Americans during World War II, Taro brought Rolling Counterpoint to the Japanese American Museum and invited community members to share histories of scapegoating and social exclusion. We were all interested in facilitating dialogue between Japanese Americans and Muslim Americans as well as others from the South Bay’s diverse communities concerned with creating safe spaces and building new alliances in light of heightened attacks on immigrant communities, as well as threats of mass deportation and registries for Muslim Americans. 

 

You’ve spoken of using the teahouse as a venue for “difficult conversations.”  How would you characterize those you’ve had?

 

As this project has evolved, I have come to realize that the intimate space of the teahouse and the act of sharing tea creates a very comfortable setting for talking. I don’t think I would necessarily characterize these conversations as “difficult” even though this is what I first imagined would take place. Conversation often became a communal effort to tackle difficult situations or issues — either personal or social. Sometimes, probably because of my psychology background, I found myself in the role of a counselor, often asking participants personally difficult questions where they would delve into their own traumas.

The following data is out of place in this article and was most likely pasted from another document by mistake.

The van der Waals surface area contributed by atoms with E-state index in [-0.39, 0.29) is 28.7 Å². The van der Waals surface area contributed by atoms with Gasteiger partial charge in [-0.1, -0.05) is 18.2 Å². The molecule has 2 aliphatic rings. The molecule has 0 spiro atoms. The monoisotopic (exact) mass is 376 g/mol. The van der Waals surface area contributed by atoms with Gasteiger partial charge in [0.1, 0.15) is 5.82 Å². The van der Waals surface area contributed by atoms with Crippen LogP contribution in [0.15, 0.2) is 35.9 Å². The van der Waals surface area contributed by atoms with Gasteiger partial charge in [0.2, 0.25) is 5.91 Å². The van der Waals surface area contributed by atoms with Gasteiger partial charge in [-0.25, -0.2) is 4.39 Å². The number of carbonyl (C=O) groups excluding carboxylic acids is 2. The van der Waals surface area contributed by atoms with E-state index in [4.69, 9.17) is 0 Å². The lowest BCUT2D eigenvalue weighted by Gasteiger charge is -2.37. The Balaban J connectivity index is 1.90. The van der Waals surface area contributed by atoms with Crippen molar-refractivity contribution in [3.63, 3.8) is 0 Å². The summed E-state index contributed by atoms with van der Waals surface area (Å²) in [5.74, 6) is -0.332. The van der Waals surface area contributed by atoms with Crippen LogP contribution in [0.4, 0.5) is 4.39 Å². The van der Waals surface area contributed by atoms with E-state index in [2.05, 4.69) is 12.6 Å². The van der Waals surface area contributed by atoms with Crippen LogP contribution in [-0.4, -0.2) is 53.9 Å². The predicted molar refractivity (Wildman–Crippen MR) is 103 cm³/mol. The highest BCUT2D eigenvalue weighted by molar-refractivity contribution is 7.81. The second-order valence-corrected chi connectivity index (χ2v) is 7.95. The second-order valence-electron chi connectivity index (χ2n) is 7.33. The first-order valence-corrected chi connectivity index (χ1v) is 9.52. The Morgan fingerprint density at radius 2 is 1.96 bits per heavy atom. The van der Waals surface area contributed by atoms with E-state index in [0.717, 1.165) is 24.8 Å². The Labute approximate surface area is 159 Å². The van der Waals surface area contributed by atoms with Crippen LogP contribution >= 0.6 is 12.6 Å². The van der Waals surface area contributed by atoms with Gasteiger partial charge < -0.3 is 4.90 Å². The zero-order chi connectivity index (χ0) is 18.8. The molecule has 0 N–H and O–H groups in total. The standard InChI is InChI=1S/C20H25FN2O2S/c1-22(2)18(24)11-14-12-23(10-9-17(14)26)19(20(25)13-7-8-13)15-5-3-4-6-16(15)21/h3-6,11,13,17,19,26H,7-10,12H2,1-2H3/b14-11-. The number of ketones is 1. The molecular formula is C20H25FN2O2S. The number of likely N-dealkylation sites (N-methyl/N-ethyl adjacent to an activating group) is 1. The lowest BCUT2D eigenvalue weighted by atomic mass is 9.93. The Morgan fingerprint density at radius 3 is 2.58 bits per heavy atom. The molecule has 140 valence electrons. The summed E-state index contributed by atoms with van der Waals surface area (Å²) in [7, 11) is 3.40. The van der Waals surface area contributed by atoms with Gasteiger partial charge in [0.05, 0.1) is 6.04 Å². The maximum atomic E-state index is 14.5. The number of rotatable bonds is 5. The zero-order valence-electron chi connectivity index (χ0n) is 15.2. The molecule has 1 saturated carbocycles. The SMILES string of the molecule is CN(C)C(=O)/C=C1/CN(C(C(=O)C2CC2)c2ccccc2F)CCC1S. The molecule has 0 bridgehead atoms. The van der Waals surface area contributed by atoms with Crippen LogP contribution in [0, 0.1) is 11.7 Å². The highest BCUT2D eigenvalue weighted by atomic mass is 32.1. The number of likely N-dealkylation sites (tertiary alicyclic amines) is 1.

DC: To me it often seems like the teahouse becomes a space of vulnerability, where participants are able to open up and often experience a sense of release in being able to express themselves and have their voices heard. I was surprised by how many people wanted to participate. It feels like a moment when people are feeling quite traumatized by the political situation and having a space to safely speak feels very important and necessary.

 

As a facilitator how do you operate?  How do you prepare?